Dr. Rath Health Foundation

Dr. Rath Health Foundation

Responsibility for a healthy world Dr. Rath Research Institute 100+ Studies Published In PubMed

Newsletter Archive

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June 4, 2010

Latest News Updates

Keep up-to-date on the latest health and politics news with our regular updates and analysis of the key stories from around the world.

Natural Health News

June 1, 2010

Study supports cranberry dose levels for urinary health
The ability of cranberry proanthocyanidins (PACs) is dependent on the dose, with higher doses significantly more effective at maintaining urinary health, says a new study. The study supports levels outlined by a French health claim, issued in 2004, for the North American cranberry (Vaccinium macrocarpon) with at least 36 milligrams of proanthocyanidins (PAC) to “help reduce the adhesion of certain E. coli bacteria to the urinary tract walls”, and subsequently fight urinary tract infections (UTIs). Indeed, a lower dose of 18 mg of cranberry PACs was less effective, according to the results of a randomized, double-blind versus placebo study based in Japan, Hungary, Spain and France. On the other hand, a higher dose of 72 mg was even more efficient at protecting against bacterial adhesion in the urinary tract, according to findings published in the open-access journal BMC Infectious Diseases.
Read article at nutraingredients.com

May 28, 2010

Studies Find Increasing Health Benefits From Vitamin D
The U.S. Institute of Medicine is involved in a study that will likely result in an increase in the recommended daily intake of vitamin D. Research shows vitamin D affects nearly every area of the body and low levels of vitamin D can have serious consequences.
Read article on the Voice of America news website (USA)

May 27, 2010

Vitamin K linked to lower diabetes risk
People who get plenty of vitamin K from food may have a lower risk of developing type 2 diabetes than those who get less of the vitamin, a new study suggests.
Researchers found that among more than 38,000 Dutch adults they followed for a decade, those who got the most vitamin K in their diets were about 20 percent less likely to be diagnosed with type 2 diabetes during the study period.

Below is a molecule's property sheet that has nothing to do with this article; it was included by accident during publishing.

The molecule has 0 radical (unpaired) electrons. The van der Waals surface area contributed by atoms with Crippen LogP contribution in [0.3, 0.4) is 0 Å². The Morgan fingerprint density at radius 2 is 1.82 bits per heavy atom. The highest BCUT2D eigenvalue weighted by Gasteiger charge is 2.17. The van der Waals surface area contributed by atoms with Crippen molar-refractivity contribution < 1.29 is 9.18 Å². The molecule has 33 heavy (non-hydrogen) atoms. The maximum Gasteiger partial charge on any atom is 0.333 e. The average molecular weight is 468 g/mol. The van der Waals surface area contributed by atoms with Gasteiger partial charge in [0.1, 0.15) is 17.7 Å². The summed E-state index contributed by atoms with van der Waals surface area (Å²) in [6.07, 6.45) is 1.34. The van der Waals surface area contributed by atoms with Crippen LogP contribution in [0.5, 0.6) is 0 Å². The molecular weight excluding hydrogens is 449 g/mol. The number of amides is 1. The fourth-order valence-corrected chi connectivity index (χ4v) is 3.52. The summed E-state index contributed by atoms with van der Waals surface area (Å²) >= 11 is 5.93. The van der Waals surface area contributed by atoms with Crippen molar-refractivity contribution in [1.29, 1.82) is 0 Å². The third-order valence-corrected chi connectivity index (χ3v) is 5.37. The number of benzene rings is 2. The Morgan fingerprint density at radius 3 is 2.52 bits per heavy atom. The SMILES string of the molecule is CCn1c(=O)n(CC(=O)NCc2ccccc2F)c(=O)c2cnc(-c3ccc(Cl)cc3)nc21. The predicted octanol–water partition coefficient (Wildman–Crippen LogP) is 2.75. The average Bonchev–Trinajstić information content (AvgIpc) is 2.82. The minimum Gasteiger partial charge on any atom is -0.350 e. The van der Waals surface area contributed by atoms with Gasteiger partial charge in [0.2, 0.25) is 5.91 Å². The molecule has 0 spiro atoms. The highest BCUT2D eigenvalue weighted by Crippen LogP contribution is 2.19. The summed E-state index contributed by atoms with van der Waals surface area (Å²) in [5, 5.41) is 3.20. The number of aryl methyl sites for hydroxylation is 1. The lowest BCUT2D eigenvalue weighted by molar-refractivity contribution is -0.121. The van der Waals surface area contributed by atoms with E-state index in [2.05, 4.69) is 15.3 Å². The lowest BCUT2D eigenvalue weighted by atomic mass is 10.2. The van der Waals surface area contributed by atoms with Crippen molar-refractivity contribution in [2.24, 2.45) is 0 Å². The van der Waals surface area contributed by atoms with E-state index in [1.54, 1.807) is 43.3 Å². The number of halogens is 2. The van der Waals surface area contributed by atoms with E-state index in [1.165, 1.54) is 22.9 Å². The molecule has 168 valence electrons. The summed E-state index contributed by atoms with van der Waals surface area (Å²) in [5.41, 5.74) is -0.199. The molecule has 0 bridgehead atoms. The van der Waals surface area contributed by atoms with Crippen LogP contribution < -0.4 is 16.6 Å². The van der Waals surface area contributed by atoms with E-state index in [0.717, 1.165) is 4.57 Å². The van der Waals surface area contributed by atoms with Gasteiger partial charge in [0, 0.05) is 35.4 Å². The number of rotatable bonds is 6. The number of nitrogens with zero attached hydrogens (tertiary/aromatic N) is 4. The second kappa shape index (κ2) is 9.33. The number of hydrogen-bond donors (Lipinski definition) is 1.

Read article at reuters.com
Comment: To read the abstract for this study, click here.

May 26, 2010

Brief exercise reduces impact of stress on cell aging, study shows
Exercise can buffer the effects of stress-induced cell aging, according to new research from UCSF that revealed actual benefits of physical activity at the cellular level. The scientists learned that vigorous physical activity as brief as 42 minutes over a 3-day period, similar to federally recommended levels, can protect individuals from the effects of stress by reducing its impact on telomere length. Telomeres (pronounced TEEL-oh-meres) are tiny pieces of DNA that promote genetic stability and act as protective sheaths by keeping chromosomes from unraveling, much like plastic tips at the ends of shoelaces. A growing body of research suggests that short telomeres are linked to a range of health problems, including coronary heart disease and diabetes, as well as early death.
Read article at physorg.com

For more natural health news, click here.

See also our 2001-2009 news archive, by clicking here.

Pharma "Business with Disease" News

May 29, 2010

Scots sue drug firm over link to heart attacks
US company behind banned painkiller Vioxx accused of failure to highlight risks
Dozens of Scots are taking legal action against an American drug company over fears that a controversial painkiller may have caused heart problems. Vioxx was banned in 2004 after it was shown patients on the drug were more than twice as likely to have heart attacks.
Read article on the Press and Journal website (Scotland/UK)

May 28, 2010

B.C. breast cancer patients win right to sue
The maker of a hormone replacement drug that's been blamed for higher rates of breast cancer has lost its bid to block a B.C. class-action lawsuit. The Supreme Court of Canada on Thursday declined to hear an appeal from Wyeth-Ayerst International, which makes the drugs Premarin and Premplus. Hundreds of B.C. women claim they got breast cancer after taking the medication to ease symptoms of menopause, such as hot flashes and night sweats.
Read article on the CBC News website (Canada)

April 23, 2010

EU drugs agency working with patient groups bankrolled by big pharma
European patients' groups, set up to represent the interests of the subjects of medical procedures in their dealings with healthcare systems, insurance firms and drug companies are in many cases bankrolled by pharmaceutical firms, according to a new report. Complicating the situation, many such groups are working with and on the board of the European Medicines Agency - the very EU agency charged with evaluation of medicines in the bloc. A fresh report from transparency watchdog Corporate Europe Observatory accuses the EMA of mis-administrating conflict of interest guidelines allowing individuals and groups to falsely say that they are not sponsored by the pharmaceutical industry.
Read article at euobserver.com

For more pharma "business with disease" news, click here.

See also our 2001-2009 news archive, by clicking here.

GMO News

May 28, 2010

GeneWatch Director resigns in protest over UK government ‘pro-GM’ stand
FSA GM dialogue process a ‘PR exercise on behalf of the GM industry’
On 26th May, Dr Helen Wallace, the Director of GeneWatch UK, resigned her membership of the UK Food Standards Agency (FSA) Steering Group for the GM dialogue, with immediate effect. In a public letter of resignation to John Curtice, the Chair of the Steering Group, she declared that it had become clear to her that the purpose of the FSA process was nothing more than a PR exercise on behalf of the GM industry. She also believes that the process would be a significant waste of £500,000 of taxpayers money.